Once upon a time there was a writer who suffered through graduate school in English literature. Eventually deciding that theoretical terms like “logocentricism,” “metanarrative,” “subaltern,” and “hegemony” were not his cup of tea, he turned to the more exciting, if less glamorous, profession of a Serious Education Journalist.
But every now and again the training I had in that year of grad school does come in handy, as it did in a debate that emerged at the RA today about the term “school turnaround.”
“Turnaround schools is an example of language loaded with negative baggage,” said a new business item sponsored by a Hawaii delegate. “ ‘Transform’ is clean, meaningful, and powerful.” (It was also the word that NEA President Dennis Van Roekel used in his keynote, rather than “reform.”)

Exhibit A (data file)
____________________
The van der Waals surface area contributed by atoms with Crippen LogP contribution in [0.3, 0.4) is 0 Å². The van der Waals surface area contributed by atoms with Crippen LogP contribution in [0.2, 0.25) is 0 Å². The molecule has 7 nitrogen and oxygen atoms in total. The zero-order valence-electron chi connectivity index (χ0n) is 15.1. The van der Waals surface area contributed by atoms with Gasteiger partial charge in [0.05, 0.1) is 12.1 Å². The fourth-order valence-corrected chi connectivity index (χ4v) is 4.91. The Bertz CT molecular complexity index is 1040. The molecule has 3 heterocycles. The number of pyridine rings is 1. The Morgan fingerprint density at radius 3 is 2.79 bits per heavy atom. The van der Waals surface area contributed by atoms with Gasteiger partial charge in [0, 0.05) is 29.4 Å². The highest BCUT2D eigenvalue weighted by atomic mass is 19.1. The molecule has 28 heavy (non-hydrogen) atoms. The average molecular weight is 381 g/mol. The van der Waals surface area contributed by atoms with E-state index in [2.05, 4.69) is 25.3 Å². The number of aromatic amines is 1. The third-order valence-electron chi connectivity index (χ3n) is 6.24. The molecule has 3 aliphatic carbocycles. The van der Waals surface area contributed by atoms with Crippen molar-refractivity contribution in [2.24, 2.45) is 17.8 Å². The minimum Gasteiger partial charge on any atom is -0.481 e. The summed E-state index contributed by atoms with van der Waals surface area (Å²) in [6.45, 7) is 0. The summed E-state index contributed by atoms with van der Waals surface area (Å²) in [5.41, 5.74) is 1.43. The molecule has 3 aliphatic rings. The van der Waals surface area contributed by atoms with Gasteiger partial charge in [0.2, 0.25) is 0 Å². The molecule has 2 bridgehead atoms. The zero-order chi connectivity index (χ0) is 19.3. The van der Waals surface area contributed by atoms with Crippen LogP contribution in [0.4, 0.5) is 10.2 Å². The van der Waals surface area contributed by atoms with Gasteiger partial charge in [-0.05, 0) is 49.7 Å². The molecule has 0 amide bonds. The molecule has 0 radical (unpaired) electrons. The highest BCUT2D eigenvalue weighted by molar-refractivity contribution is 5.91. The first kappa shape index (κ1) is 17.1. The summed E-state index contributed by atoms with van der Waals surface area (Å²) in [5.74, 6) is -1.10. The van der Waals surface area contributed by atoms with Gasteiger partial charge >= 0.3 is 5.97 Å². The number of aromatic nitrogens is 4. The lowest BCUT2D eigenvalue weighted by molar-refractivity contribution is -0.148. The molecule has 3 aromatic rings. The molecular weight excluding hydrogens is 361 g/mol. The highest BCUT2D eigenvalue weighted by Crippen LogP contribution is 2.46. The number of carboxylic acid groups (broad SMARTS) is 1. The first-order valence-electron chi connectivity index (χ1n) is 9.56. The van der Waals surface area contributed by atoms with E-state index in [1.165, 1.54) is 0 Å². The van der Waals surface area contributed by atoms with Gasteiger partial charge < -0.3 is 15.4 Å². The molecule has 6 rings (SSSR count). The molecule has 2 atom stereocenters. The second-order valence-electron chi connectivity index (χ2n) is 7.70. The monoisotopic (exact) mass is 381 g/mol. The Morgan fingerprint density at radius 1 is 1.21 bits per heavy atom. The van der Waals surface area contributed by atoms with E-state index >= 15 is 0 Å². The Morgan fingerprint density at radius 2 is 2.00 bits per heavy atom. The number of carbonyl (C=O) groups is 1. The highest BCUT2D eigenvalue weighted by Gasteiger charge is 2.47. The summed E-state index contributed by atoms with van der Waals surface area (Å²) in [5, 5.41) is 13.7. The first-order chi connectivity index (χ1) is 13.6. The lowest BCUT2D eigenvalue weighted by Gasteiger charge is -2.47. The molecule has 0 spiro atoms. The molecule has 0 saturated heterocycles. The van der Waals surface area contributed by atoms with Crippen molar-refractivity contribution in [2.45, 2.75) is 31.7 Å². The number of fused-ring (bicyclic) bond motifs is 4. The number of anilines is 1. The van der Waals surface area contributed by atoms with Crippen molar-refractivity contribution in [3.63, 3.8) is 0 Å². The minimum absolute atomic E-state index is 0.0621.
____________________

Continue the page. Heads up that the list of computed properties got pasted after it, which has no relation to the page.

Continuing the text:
There’s been a lot of theory written among English-majory types that posits that those who control language control cultural power. So in education, we constantly get different people claiming the mantle of “reform,” whether it’s vouchers or performance pay or more funding, for instance.
I think it’s not too much of a stretch to say that something similar’s going on with school turnarounds. “Restructuring” sounds punitive and, under NCLB, allowed districts to replace teachers, the sponsor said. Transformation carries more of a partnership feel.
The item didn’t end up passing. But the issue of branding still stands, and it’s coupled with this yet-unresolved question: Whatever we end up calling it, does it work?
A version of this news article first appeared in the Teacher Beat blog.